The Palestinian Statehood Push and ICC JurisdictionSeptember 21, 2011 11:28 by Pesach Benson
An upgraded statehood status in the UN gives the Palestinians entree for lawfare against Israel in the International Criminal Court. How bad do the Palestinians want to wage a legal war?
In 2009, the PA accepted ICC jurisdiction for “war crimes, crimes against humanity and genocide” even though it isn’t a state. In The Weekly Standard, David Benjamin points out this acceptance of ICC authority is a double-edged sword.
The reality is: The persistent, deliberate and indiscriminate launchings of Hamas rockets at Israeli communities, the suicide bombings, and the shootings all constitute heinous war crimes or crimes against humanity. Moreover, there is little or no factual dispute about whether these attacks took place, who was behind them, at whom they were directed, and what their purpose was. On the contrary, attacks on Israeli civilians are a source of pride for Hamas. The Hamas leadership bears responsibility for these crimes. No investigations have been carried out by Palestinian authorities into any of these violations. For the ICC prosecutor, this would largely be a simple case. Moreover, members of other Palestinians factions engaged in terrorism, including elements of Fatah itself, would also become potential defendants if the ICC obtained jurisdiction.
By contrast, the most serious accusations made against Israelis seem to be crumbling: Recently, the chief U.N. fact finder on the Gaza conflict, Richard Goldstone, acknowledged that initial allegations of a deliberate Israeli policy to attack civilians were unfounded. Moreover, U.N. experts have pointed to a concerted investigation process on the part of Israel into alleged violations by Israeli personnel. This is important since in cases where a country has undertaken genuine steps to investigate and prosecute wrongdoing, the ICC is precluded from acting.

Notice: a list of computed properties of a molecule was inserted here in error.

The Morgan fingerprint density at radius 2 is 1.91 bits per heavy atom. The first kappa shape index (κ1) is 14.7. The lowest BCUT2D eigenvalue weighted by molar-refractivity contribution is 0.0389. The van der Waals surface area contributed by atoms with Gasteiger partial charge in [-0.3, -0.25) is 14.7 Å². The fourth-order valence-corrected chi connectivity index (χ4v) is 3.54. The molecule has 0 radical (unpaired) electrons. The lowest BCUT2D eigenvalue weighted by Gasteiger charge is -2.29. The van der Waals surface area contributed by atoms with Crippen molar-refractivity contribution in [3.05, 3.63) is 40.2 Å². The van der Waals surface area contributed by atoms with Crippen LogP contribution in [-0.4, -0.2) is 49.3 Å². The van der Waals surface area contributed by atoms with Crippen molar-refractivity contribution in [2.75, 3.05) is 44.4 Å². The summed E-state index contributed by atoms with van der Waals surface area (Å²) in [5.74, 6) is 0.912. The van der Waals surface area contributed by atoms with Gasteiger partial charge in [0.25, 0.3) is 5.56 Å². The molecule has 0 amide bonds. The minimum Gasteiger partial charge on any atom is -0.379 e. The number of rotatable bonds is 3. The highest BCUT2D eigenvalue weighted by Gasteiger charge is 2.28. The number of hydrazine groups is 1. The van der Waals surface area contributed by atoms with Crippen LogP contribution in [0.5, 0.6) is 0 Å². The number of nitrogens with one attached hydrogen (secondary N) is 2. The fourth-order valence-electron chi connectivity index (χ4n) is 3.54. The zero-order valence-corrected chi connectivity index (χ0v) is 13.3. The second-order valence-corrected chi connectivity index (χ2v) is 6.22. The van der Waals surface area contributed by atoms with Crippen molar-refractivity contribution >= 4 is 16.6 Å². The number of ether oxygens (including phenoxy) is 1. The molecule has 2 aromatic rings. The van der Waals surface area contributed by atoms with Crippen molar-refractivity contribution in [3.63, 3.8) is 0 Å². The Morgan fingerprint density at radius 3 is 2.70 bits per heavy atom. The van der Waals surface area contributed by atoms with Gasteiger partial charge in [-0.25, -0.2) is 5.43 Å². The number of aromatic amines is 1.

If the ICC recognizes the PA’s declaration and extends its jurisdiction to the territories, the PA will be obliged to either conduct genuine prosecutions against Hamas leaders and other perpetrators or render them to the ICC. Whatever the status of the Fatah-Hamas Unity Agreement, this would certainly become a highly divisive issue for the Palestinians.
Benjamin adds that Lebanon may become the role model for how the Palestinians pursue truth and justice. The Special Tribunal for Lebanon investigating the assassination of Rafik Hariri is a political football that has the country still sitting on a tinderbox.
Can you imagine the Hamas reaction to a comprehensive and credible investigation into the war crimes it openly takes credit for since the PA accepted ICC authority?